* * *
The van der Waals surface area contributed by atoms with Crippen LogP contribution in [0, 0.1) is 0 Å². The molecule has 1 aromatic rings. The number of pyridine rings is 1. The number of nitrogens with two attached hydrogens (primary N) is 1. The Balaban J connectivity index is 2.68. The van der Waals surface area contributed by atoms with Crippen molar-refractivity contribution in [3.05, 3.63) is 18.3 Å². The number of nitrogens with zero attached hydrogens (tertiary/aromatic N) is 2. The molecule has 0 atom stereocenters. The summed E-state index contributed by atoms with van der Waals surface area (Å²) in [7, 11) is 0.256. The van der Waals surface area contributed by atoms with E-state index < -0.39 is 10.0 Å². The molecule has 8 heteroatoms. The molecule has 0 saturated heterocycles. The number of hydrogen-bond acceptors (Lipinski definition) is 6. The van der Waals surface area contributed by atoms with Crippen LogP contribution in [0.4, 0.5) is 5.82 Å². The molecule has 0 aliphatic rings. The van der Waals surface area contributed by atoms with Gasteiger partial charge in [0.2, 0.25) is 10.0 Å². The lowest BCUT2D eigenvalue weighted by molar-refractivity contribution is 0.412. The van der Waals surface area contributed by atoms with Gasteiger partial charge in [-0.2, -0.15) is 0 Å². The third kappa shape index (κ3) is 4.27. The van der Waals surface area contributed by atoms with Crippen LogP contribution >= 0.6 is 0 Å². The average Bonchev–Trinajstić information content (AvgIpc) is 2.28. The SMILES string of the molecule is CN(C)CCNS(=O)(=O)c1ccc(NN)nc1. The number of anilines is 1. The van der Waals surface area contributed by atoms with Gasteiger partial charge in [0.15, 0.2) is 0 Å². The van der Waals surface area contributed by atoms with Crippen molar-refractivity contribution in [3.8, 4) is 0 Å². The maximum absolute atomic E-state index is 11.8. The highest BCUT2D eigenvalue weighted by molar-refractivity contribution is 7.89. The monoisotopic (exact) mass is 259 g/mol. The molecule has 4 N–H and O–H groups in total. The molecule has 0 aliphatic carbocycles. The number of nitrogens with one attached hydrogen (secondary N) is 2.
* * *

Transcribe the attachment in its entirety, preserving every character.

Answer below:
The van der Waals surface area contributed by atoms with Crippen LogP contribution in [0, 0.1) is 0 Å². The molecule has 1 aromatic rings. The number of pyridine rings is 1. The number of nitrogens with two attached hydrogens (primary N) is 1. The Balaban J connectivity index is 2.68. The van der Waals surface area contributed by atoms with Crippen molar-refractivity contribution in [3.05, 3.63) is 18.3 Å². The number of nitrogens with zero attached hydrogens (tertiary/aromatic N) is 2. The molecule has 0 atom stereocenters. The summed E-state index contributed by atoms with van der Waals surface area (Å²) in [7, 11) is 0.256. The van der Waals surface area contributed by atoms with E-state index < -0.39 is 10.0 Å². The molecule has 8 heteroatoms. The molecule has 0 saturated heterocycles. The number of hydrogen-bond acceptors (Lipinski definition) is 6. The van der Waals surface area contributed by atoms with Crippen LogP contribution in [0.4, 0.5) is 5.82 Å². The molecule has 0 aliphatic rings. The van der Waals surface area contributed by atoms with Gasteiger partial charge in [0.2, 0.25) is 10.0 Å². The lowest BCUT2D eigenvalue weighted by molar-refractivity contribution is 0.412. The van der Waals surface area contributed by atoms with Gasteiger partial charge in [-0.2, -0.15) is 0 Å². The third kappa shape index (κ3) is 4.27. The van der Waals surface area contributed by atoms with Crippen LogP contribution >= 0.6 is 0 Å². The average Bonchev–Trinajstić information content (AvgIpc) is 2.28. The SMILES string of the molecule is CN(C)CCNS(=O)(=O)c1ccc(NN)nc1. The number of anilines is 1. The van der Waals surface area contributed by atoms with Gasteiger partial charge in [0.15, 0.2) is 0 Å². The van der Waals surface area contributed by atoms with Crippen molar-refractivity contribution in [3.8, 4) is 0 Å². The maximum absolute atomic E-state index is 11.8. The highest BCUT2D eigenvalue weighted by molar-refractivity contribution is 7.89. The monoisotopic (exact) mass is 259 g/mol. The molecule has 4 N–H and O–H groups in total. The molecule has 0 aliphatic carbocycles. The number of nitrogens with one attached hydrogen (secondary N) is 2.